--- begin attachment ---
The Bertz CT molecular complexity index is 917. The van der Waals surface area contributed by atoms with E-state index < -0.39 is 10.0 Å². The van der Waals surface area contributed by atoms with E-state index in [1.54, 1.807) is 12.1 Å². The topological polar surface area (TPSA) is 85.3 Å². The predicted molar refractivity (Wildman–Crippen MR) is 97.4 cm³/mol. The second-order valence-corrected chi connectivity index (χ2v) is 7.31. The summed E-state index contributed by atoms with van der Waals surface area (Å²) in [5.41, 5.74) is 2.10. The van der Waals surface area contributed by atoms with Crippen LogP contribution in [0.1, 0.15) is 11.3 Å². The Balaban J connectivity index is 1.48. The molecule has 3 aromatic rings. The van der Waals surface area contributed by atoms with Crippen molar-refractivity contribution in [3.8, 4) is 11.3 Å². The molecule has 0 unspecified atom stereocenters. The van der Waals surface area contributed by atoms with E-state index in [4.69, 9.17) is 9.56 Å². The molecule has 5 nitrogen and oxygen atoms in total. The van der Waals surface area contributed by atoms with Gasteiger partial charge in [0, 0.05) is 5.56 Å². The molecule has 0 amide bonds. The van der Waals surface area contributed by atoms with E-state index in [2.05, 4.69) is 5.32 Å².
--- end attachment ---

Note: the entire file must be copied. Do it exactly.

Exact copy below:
The Bertz CT molecular complexity index is 917. The van der Waals surface area contributed by atoms with E-state index < -0.39 is 10.0 Å². The van der Waals surface area contributed by atoms with E-state index in [1.54, 1.807) is 12.1 Å². The topological polar surface area (TPSA) is 85.3 Å². The predicted molar refractivity (Wildman–Crippen MR) is 97.4 cm³/mol. The second-order valence-corrected chi connectivity index (χ2v) is 7.31. The summed E-state index contributed by atoms with van der Waals surface area (Å²) in [5.41, 5.74) is 2.10. The van der Waals surface area contributed by atoms with Crippen LogP contribution in [0.1, 0.15) is 11.3 Å². The Balaban J connectivity index is 1.48. The molecule has 3 aromatic rings. The van der Waals surface area contributed by atoms with Crippen molar-refractivity contribution in [3.8, 4) is 11.3 Å². The molecule has 0 unspecified atom stereocenters. The van der Waals surface area contributed by atoms with E-state index in [4.69, 9.17) is 9.56 Å². The molecule has 5 nitrogen and oxygen atoms in total. The van der Waals surface area contributed by atoms with Gasteiger partial charge in [0, 0.05) is 5.56 Å². The molecule has 0 amide bonds. The van der Waals surface area contributed by atoms with E-state index in [2.05, 4.69) is 5.32 Å².